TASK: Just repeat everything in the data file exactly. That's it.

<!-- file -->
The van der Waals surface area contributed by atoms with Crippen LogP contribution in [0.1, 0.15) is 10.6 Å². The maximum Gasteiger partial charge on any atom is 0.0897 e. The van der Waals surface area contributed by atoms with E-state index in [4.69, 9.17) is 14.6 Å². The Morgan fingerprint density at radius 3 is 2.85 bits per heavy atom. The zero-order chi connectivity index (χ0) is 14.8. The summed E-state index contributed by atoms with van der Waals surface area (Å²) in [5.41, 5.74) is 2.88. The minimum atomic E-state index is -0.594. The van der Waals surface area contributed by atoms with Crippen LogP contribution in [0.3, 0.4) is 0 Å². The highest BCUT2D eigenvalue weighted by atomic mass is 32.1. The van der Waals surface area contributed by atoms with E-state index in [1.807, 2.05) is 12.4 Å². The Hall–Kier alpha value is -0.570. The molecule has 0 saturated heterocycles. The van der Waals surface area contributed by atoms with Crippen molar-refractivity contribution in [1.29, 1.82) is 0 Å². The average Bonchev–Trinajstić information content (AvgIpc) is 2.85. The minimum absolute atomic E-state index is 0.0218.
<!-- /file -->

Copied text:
The van der Waals surface area contributed by atoms with Crippen LogP contribution in [0.1, 0.15) is 10.6 Å². The maximum Gasteiger partial charge on any atom is 0.0897 e. The van der Waals surface area contributed by atoms with E-state index in [4.69, 9.17) is 14.6 Å². The Morgan fingerprint density at radius 3 is 2.85 bits per heavy atom. The zero-order chi connectivity index (χ0) is 14.8. The summed E-state index contributed by atoms with van der Waals surface area (Å²) in [5.41, 5.74) is 2.88. The minimum atomic E-state index is -0.594. The van der Waals surface area contributed by atoms with Crippen LogP contribution in [0.3, 0.4) is 0 Å². The highest BCUT2D eigenvalue weighted by atomic mass is 32.1. The van der Waals surface area contributed by atoms with E-state index in [1.807, 2.05) is 12.4 Å². The Hall–Kier alpha value is -0.570. The molecule has 0 saturated heterocycles. The van der Waals surface area contributed by atoms with Crippen molar-refractivity contribution in [1.29, 1.82) is 0 Å². The average Bonchev–Trinajstić information content (AvgIpc) is 2.85. The minimum absolute atomic E-state index is 0.0218.